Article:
Sheikh Khalifa, U.A.E. Ruler, Is Dead at 73
Sheikh Khalifa bin Zayed Al Nahyan was a key figure in his country’s history and one of the world’s richest monarchs. But he had a stroke in 2014 and had stepped back from many public duties.
The ailing ruler of the United Arab Emirates, Sheikh Khalifa bin Zayed Al Nahyan, a key figure in his country’s history and one of the world’s richest monarchs, died on Friday, the state-run Emirates News Agency reported. He was 73.
No cause of death was given, but Sheikh Khalifa had a stroke in 2014 and subsequently stepped back from many of his public duties. The government announced that government offices and private businesses would close for three days beginning Friday and that a 40-day mourning period would be observed across the Persian Gulf nation.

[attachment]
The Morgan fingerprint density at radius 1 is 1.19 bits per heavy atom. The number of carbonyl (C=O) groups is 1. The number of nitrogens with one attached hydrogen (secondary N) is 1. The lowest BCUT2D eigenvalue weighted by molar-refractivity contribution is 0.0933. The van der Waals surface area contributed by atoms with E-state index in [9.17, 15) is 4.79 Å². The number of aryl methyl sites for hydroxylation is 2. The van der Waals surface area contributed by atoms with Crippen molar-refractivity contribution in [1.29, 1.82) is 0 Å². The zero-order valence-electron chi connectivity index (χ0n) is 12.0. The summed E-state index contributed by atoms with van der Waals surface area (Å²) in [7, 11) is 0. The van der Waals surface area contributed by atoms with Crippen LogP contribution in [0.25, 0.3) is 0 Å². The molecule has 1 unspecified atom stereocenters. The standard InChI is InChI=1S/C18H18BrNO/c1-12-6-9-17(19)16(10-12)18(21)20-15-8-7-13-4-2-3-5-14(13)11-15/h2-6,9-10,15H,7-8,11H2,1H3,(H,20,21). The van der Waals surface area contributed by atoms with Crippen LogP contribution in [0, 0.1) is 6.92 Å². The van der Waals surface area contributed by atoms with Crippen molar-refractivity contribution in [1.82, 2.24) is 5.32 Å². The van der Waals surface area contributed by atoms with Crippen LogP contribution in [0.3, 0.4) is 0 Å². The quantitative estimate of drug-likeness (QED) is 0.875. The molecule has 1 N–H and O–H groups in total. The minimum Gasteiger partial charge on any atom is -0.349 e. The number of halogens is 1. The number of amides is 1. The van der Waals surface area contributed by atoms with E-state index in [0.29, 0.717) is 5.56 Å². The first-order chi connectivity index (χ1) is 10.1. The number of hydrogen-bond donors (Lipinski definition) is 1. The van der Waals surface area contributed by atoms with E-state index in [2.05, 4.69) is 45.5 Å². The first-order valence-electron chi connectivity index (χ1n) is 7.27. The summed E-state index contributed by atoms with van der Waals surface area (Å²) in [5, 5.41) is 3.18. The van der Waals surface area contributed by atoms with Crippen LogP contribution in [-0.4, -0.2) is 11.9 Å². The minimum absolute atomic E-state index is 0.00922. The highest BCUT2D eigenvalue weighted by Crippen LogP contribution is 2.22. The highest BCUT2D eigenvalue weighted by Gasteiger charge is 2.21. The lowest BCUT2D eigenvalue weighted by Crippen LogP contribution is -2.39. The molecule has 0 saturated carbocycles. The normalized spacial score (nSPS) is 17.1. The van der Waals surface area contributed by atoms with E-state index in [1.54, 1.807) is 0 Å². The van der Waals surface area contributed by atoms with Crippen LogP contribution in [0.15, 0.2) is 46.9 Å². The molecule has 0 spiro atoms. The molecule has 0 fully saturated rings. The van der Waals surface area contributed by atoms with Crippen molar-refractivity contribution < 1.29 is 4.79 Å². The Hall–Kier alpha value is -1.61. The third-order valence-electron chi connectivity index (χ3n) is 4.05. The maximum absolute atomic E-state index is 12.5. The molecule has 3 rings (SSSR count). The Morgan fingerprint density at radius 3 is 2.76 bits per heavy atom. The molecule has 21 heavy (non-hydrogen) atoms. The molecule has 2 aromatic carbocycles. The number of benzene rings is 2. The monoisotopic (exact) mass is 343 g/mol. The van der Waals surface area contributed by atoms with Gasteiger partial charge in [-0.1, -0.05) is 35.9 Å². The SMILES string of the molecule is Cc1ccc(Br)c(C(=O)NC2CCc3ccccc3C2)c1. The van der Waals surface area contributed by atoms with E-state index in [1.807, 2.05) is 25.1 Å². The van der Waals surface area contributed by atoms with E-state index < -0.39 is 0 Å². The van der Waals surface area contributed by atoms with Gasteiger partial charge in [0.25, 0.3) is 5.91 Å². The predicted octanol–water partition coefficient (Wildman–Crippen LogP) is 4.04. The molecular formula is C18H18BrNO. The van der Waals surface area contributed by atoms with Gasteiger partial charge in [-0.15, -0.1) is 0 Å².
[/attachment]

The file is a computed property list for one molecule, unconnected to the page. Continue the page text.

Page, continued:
Sheikh Khalifa became the United Arab Emirates’ head of state after the death of his father in 2004 and held an array of weighty titles, serving as the country’s president; the prince of Abu Dhabi, the emirate of its capital city; and the head of its armed forces, investment fund and petroleum council.
But his public appearances grew increasingly rare after his stroke, leaving his younger half brother, Mohammed bin Zayed Al Nayhan, the crown prince of Abu Dhabi, to act as the de facto head of state.
It was widely expected that Sheikh Mohammed would succeed Sheikh Khalifa as the ruler of the United Arab Emirates, but no information about the formal succession process was immediately available.
The United Arab Emirates is a federation of seven emirates led by Abu Dhabi that also includes Dubai, a city famous for its futuristic architecture and reputation as a playground for the rich.
It is a close partner of the United States, and its military has fought alongside Americans in Afghanistan and elsewhere. Much of its wealth comes from oil and gas, although it has used that wealth better than other rich Persian Gulf countries to diversify its economy by bolstering tourism, financial services and other sectors.